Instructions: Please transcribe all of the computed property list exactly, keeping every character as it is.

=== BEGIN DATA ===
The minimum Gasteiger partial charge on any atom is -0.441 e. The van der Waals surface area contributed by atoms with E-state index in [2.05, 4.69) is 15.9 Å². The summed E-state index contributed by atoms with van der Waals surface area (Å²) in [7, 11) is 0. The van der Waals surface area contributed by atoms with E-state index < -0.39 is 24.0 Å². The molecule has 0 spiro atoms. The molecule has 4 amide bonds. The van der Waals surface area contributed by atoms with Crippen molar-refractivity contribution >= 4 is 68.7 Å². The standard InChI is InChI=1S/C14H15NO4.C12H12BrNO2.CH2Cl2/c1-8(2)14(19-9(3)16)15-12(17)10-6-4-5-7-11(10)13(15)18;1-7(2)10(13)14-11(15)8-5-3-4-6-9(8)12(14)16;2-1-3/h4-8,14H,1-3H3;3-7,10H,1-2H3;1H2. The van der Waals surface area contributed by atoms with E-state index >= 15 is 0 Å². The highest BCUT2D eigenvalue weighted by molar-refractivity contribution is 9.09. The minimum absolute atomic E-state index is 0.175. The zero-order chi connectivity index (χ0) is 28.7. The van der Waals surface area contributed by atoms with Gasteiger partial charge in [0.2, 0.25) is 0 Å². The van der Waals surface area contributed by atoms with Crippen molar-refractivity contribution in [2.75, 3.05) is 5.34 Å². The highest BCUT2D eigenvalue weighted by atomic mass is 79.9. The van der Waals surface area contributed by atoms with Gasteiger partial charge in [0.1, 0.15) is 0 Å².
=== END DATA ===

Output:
The minimum Gasteiger partial charge on any atom is -0.441 e. The van der Waals surface area contributed by atoms with E-state index in [2.05, 4.69) is 15.9 Å². The summed E-state index contributed by atoms with van der Waals surface area (Å²) in [7, 11) is 0. The van der Waals surface area contributed by atoms with E-state index < -0.39 is 24.0 Å². The molecule has 0 spiro atoms. The molecule has 4 amide bonds. The van der Waals surface area contributed by atoms with Crippen molar-refractivity contribution >= 4 is 68.7 Å². The standard InChI is InChI=1S/C14H15NO4.C12H12BrNO2.CH2Cl2/c1-8(2)14(19-9(3)16)15-12(17)10-6-4-5-7-11(10)13(15)18;1-7(2)10(13)14-11(15)8-5-3-4-6-9(8)12(14)16;2-1-3/h4-8,14H,1-3H3;3-7,10H,1-2H3;1H2. The van der Waals surface area contributed by atoms with E-state index >= 15 is 0 Å². The highest BCUT2D eigenvalue weighted by molar-refractivity contribution is 9.09. The minimum absolute atomic E-state index is 0.175. The zero-order chi connectivity index (χ0) is 28.7. The van der Waals surface area contributed by atoms with Gasteiger partial charge in [0.2, 0.25) is 0 Å². The van der Waals surface area contributed by atoms with Crippen molar-refractivity contribution in [2.75, 3.05) is 5.34 Å². The highest BCUT2D eigenvalue weighted by atomic mass is 79.9. The van der Waals surface area contributed by atoms with Gasteiger partial charge in [0.1, 0.15) is 0 Å².